SCROTAL PATHLOGY The inflammed epididymis and testis display increased flow and low-resistance pattern (RI< 0. 5). It may be difficult to differentiate focal orchitis or abscess from testicular tumour. Associated epididymal involvement and scrotal skin thickening are suggestive of infection rather than tumour. Advanced or untreated cases of epididymoorchitis may result in abscess formation , pyocoele and testicular ischemia. . In the chronic stage , The echogenicity of the epididymis and testis may be increased with or without calcifications. Testicular abcess
SCROTAL PATHLOGY Testicular torsion : Testicular torsion is a surgical emergency Occlusion of the testicular artery causes necrosis of the testis after approximately 6 h. US appearances of testicular torsion are variable, depending on the duration of torsion. In the first few hours, the testis often appears normal. After 4 hours, the testis is enlarged with diffuse hypoechogenicity. After that , appears hemorrhage and necrotic lesions Normal testis
SCROTAL PATHLOGY • Flow within the torsed testis is reduced or absent. In missed torsion, lack of intratesticular flow and increase of blood flow in the peritesticular tissues are seen. • The presence of Doppler signal in a patient with clinical suggestion of testicular torsion does not exclude torsion( incomplete torsion ! ). • Diagnosis of spontaneous detorsion should be considered in a patient with acute scrotal pain and resolves spontaneously with hyperaemia of the testis. It can simulate epididymo-orchitis. Incomplete testicular torsion TT: increase of blood flow in the peritesticular tissues
SCROTAL PATHLOGY Vascular pathology : • Varicocele is a Dilatation of veins of pampiniform plexus> 2 -3 mm in diameter. • US findings : Tortuous anechoic tubular structures adjacent to the testis, expand with Valsalva manoeuvre and upright position. • Colour Doppler Reflux in the spermatic vein, which increases with Valsalva manoeuvre, may be identified. • Doppler sonography grading venous reflux : • physiological (grade I) <2 sec • intermittent (grade II) 4 -5 sec • continuous (grade III) >6 sec
SCROTAL PATHLOGY VARICOCELE grade III
SCROTAL PATHLOGY Testicular Trauma • It varies from a small hematocele requiring Testicular rupture conservative management to a testicular rupture demanding immediate surgical intervention. • Testicular rupture: heterogeneous echotexture within the testis, testicular contour abnormality, and disruption of the tunica albuginea. • Testicular Fracture: identified at US as a linear hypoechoic and avascular area within the testis. May or may not be associated with a tunica albuginea rupture. Testicular fracture
SCROTAL PATHLOGY Testicular Trauma • Intratesticular Hematoma (H): Hyperacute and acute hematomas are sometimes difficult to identify, as they may appear isoechoic to the surrounding testicular parenchyma or may have a diffusely heterogeneous echotexture. • suspected acute hematomas must be reexamined within 12– 24 hours after the initial US evaluation • Traumatic epididymitis may also be revealed as enlargement and hyperemia of the affected epididymis on color Doppler images. Testicular fracture with multiples epididyma hematomes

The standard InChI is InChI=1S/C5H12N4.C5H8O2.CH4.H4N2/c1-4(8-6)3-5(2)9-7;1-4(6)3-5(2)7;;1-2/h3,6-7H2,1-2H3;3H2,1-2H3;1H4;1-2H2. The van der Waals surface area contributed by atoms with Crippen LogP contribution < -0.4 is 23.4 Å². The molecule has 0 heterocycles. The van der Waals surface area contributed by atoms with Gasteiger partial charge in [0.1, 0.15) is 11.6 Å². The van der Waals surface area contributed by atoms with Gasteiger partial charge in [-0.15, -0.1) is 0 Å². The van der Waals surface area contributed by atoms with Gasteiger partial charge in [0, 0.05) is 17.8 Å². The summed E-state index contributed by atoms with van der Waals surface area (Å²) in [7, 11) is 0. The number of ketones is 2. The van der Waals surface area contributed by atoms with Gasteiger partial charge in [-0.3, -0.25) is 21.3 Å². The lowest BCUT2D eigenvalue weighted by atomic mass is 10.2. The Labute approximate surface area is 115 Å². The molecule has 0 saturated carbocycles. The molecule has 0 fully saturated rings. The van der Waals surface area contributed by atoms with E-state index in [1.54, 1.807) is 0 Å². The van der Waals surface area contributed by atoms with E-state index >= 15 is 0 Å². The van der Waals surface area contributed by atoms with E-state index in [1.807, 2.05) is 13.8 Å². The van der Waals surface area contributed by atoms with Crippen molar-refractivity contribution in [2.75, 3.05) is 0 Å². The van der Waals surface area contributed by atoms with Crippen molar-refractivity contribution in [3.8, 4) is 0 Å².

SCROTAL PATHLOGY Testicular solid tumors: • Testicular cancers are relatively rare, but are the most common solid tumor in males aged 15 -35. • Seminomas are usually well-defined, hypoechoic, solid ± lobulation. They don't have calcification nor tunica invasion. Most seminomas demonstrate Seminoma increased flow on color Doppler examination. • The nonseminomatous germ-cell neoplasms demonstrate a heterogeneous echotexture with irregular or ill-defined margins. Echogenic foci within the substance of the tumors represent areas of hemorrhage, calcification, or fibrosis. They frequently have cystic consistent with regions of necrosis. components, Seminoma
SCROTAL PATHLOGY • Choriocarcinoma Embryonal cell carcinomas tend to distort the testicle and frequently invade the tunica albuginea. • Approximately 10% of the patients may present testicular tumor with acute scrotal Yolk sac tumor Teratoma pain , it may mimic epididymo-orchitis.
SCROTAL PATHLOGY Testicular and epididymal cysts : • Simple epididymal cyst: Well-defined anechoic cyst containing clear fluid , it may be seen throughout epididymis. • Differencial diagnosis : Tubular Ectasia of Rete Testis. • Tunica albuginea cyst E Cyst T cyst
SCROTAL PATHLOGY Scrotal calcifications : • Testicular microlithiasis (TM) corresponds to intratubular calcifications resulting from degenerating cells within the seminiferous tubules. • The typical US appearance of TM is of multiple non shadowing echogenic foci measuring 2 -3 mm and randomly scattered throughout the testicular parenchyma • While microcalcifications do exist in roughly 50 % of germ cell tumors. • Men with testicular microlithiasis must have regular US and Tests for tumor markers.
CONCLUSION • High-resolution real-time sonography has a high degree of accuracy and sensitivity in the detection, characterization, and localization of scrotal lesions, making it the undisputed modality of choice for imaging the scrotum. • In the pediatric population, sonography is helpful in the diagnosis of developmental abnormalities, epididymitis, testicular torsion, and testicular neoplasms. • In adults, scrotal sonography is helpful in the evaluation of male infertility and in differentiating cysts from solid neoplasms.